U.S. is considering a military strike on Syria in response to chemical weapons attack
Newt Gingrich: The atrocities are deplorable, but there is no desirable side in Syria
As terrible as this civil war is, it cannot be our war, Gingrich says
Gingrich: A much more serious threat to U.S. interests is possibility of Iran nuclear bomb
Editor’s Note: Newt Gingrich is the new co-cost of CNN’s “Crossfire,” which starts September 16. A former speaker of the House, he was a candidate in the 2012 Republican presidential primaries.
News that the United States is considering a military strike on Syria in response to the Bashar al-Assad regime’s suspected use of chemical weapons suggests we could soon see an American bombing campaign on the war-torn country.
The atrocities that took place in Syria recently, such as those that have been taking place there for almost two years, are deplorable and inhuman.
Before bombing Syria over the regime’s latest crimes, however, we should stand back and ask, “And then what?”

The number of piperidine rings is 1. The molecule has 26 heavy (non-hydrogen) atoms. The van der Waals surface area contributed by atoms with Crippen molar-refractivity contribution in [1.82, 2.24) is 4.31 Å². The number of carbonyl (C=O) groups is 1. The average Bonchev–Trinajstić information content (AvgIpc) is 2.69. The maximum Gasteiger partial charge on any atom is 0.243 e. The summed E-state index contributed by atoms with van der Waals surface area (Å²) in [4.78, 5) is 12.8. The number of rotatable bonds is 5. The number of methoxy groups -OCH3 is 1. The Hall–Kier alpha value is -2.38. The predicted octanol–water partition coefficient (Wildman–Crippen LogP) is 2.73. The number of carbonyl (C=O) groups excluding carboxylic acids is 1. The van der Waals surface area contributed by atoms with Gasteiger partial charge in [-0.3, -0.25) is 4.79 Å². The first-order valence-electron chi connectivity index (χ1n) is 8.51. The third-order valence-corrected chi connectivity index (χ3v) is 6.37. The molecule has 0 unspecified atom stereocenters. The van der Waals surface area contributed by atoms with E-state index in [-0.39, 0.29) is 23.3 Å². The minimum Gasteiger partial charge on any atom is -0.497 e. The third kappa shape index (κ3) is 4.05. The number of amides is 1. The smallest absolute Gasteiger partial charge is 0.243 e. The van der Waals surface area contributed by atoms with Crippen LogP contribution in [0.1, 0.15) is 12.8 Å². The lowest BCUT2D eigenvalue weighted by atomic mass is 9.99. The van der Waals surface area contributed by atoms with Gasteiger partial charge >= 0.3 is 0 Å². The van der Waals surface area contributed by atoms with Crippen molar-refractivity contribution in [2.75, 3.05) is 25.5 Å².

A brief bombing campaign in Syria might make the United States and its allies feel like they are doing something, but it will prove nothing.
We have already abstained from getting involved in the civil war for two years and have chosen not to respond to evidence (albeit less clear) of another chemical attack this year.
We have already concluded that as terrible as the civil war is, it cannot be our war. The bombing will not change this – and then what?
Both sides in Syria are bad. One side is a brutal dictator, and the other includes Islamists and terrorists who are dangerous already and who would be brutal in power if given the chance.
We will not spend the time, money and blood to create a desirable side in Syria. There is no victory to be had there.
Syria is not the greatest threat in the Middle East to U.S. or world security. The Iranian regime is working every day to get a nuclear weapon. It poses a direct threat to Israel’s survival and a long-term threat to America.
The conflicts in Syria, Egypt and Libya are small threats compared with the disaster that could ensue and the lives that would be endangered if Iran succeeds in its drive for nuclear weapons.
We should focus more on the truly big threat ahead of the headlines of the day – or we will be reading much worse headlines in the future.
The opinions expressed in this commentary are solely those of Newt Gingrich.